News Release

Research brief: New “burden-free” study method finds two blood pressure drugs equally effective

Peer-Reviewed Publication

University of Minnesota Medical School

MINNEAPOLIS/ST. PAUL (01/11/2023) — Published in the New England Journal Of Medicine, University of Minnesota Medical School researchers, in partnership with Veteran Affairs, conducted a large clinical trial and found that the blood pressure drug chlorthalidone (CTD) was not better than hydrochlorothiazide (HCTZ) for the prevention of cardiovascular disease or non-cancer death.

Current clinical guidelines say that CTD may be more effective than HCTZ in lowering blood pressure, but this recommendation is unsupported by direct evidence. Both medications have been used for over 50 years, and each is considered a first-line treatment for hypertension and are in a class of medications called thiazide diuretics — commonly known as water pills. They are used to help the body rid itself of excess fluid, which can lower blood pressure. 

"We were able to compare two commonly prescribed generic drugs using a low-cost methodology," said principal investigator Dr. Areef Ishani, MD, MS, a vice chair and professor at the U of M Medical School and director of the Minneapolis Veteran Affairs Health Care System's Primary Care and Specialty Care Integrated Care Community.  "This trial has shown that large, embedded trials are operationally feasible. They can be incorporated into the clinical workflow of providers by leveraging the electronic health record and other existing infrastructure."

The Diuretic Comparison Project (CSP 597) is a large pragmatic clinical trial that was conducted at 537 Veteran Affairs (VA) medical centers and community clinics in the U.S. The trial enrolled more than 4,000 providers and 13,500 veterans with high blood pressure who were taking HCTZ at baseline.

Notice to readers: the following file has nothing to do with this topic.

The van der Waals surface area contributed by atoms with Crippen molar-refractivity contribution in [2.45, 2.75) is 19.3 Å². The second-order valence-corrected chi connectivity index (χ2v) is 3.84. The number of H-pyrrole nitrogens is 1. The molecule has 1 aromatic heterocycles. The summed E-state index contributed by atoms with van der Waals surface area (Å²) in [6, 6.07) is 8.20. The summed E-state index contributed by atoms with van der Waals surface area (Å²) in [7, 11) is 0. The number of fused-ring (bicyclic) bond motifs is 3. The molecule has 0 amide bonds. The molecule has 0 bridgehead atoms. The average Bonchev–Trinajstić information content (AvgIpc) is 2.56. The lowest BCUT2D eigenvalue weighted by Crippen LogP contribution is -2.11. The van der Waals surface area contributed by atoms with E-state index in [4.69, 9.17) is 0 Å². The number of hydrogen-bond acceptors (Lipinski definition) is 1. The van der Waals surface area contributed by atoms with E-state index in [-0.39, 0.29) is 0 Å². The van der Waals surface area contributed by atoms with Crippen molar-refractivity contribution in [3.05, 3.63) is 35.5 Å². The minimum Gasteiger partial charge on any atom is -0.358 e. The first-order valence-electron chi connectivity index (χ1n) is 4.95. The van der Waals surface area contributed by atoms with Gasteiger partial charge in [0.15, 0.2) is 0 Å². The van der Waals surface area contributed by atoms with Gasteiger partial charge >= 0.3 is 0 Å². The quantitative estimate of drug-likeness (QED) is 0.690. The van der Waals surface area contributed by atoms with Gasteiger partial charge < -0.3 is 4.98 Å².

Study participants were randomized to: 

  • Stay on their current dose of HCTZ
  • Or take an equivalent dose of CTD

95% of study participants took a lower dose of HCTZ, so the main study comparison was 12.5 mg CTD to 25 mg HCTZ.

The team found for the prevention of cardiovascular disease or non-cancer death, which included heart attack, stroke, heart failure or lack of blood flow requiring medical intervention:

  • no difference between the two drugs at these lower doses
  • a slight increase in the risk for low potassium in the CTD group, which quickly resolved with potassium supplements.

"In 2020, Medicare reported that approximately 1.5 million people were prescribed CTD compared to 11.5 million prescribed HCTZ, despite guideline recommendations. This discrepancy between clinical guidelines and real-world usage is possibly related to the belief that CTD has a greater risk of adverse effects without clear evidence for differences in cardiovascular outcomes," said Dr. Ishani.

The study was funded by the VA Cooperative Studies Program.


About the University of Minnesota Medical School
The University of Minnesota Medical School is at the forefront of learning and discovery, transforming medical care and educating the next generation of physicians. Our graduates and faculty produce high-impact biomedical research and advance the practice of medicine. We acknowledge that the U of M Medical School, both the Twin Cities campus and Duluth campus, is located on traditional, ancestral and contemporary lands of the Dakota and the Ojibwe, and scores of other Indigenous people, and we affirm our commitment to tribal communities and their sovereignty as we seek to improve and strengthen our relations with tribal nations. For more information about the U of M Medical School, please visit

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